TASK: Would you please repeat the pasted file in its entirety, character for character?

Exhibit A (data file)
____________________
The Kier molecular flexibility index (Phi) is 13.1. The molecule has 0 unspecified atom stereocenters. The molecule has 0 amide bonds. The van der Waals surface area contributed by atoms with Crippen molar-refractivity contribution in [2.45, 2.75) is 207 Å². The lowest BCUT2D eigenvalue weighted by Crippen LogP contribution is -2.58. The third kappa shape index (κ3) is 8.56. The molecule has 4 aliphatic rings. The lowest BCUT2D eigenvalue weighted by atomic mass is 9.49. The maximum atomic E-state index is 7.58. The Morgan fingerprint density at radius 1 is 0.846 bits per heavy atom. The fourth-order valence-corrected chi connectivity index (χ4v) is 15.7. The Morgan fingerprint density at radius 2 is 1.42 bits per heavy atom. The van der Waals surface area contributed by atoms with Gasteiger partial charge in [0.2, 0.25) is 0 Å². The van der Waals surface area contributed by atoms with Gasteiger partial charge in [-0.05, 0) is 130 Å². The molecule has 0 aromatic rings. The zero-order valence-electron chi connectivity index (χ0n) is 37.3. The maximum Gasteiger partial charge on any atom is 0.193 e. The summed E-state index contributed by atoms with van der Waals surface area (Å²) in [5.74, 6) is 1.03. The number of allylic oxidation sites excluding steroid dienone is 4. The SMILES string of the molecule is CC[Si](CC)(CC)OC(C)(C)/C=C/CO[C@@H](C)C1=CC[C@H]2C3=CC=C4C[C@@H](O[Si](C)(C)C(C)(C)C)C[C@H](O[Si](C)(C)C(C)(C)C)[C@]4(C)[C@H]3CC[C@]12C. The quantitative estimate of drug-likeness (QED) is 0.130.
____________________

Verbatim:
The Kier molecular flexibility index (Phi) is 13.1. The molecule has 0 unspecified atom stereocenters. The molecule has 0 amide bonds. The van der Waals surface area contributed by atoms with Crippen molar-refractivity contribution in [2.45, 2.75) is 207 Å². The lowest BCUT2D eigenvalue weighted by Crippen LogP contribution is -2.58. The third kappa shape index (κ3) is 8.56. The molecule has 4 aliphatic rings. The lowest BCUT2D eigenvalue weighted by atomic mass is 9.49. The maximum atomic E-state index is 7.58. The Morgan fingerprint density at radius 1 is 0.846 bits per heavy atom. The fourth-order valence-corrected chi connectivity index (χ4v) is 15.7. The Morgan fingerprint density at radius 2 is 1.42 bits per heavy atom. The van der Waals surface area contributed by atoms with Gasteiger partial charge in [0.2, 0.25) is 0 Å². The van der Waals surface area contributed by atoms with Gasteiger partial charge in [-0.05, 0) is 130 Å². The molecule has 0 aromatic rings. The zero-order valence-electron chi connectivity index (χ0n) is 37.3. The maximum Gasteiger partial charge on any atom is 0.193 e. The summed E-state index contributed by atoms with van der Waals surface area (Å²) in [5.74, 6) is 1.03. The number of allylic oxidation sites excluding steroid dienone is 4. The SMILES string of the molecule is CC[Si](CC)(CC)OC(C)(C)/C=C/CO[C@@H](C)C1=CC[C@H]2C3=CC=C4C[C@@H](O[Si](C)(C)C(C)(C)C)C[C@H](O[Si](C)(C)C(C)(C)C)[C@]4(C)[C@H]3CC[C@]12C. The quantitative estimate of drug-likeness (QED) is 0.130.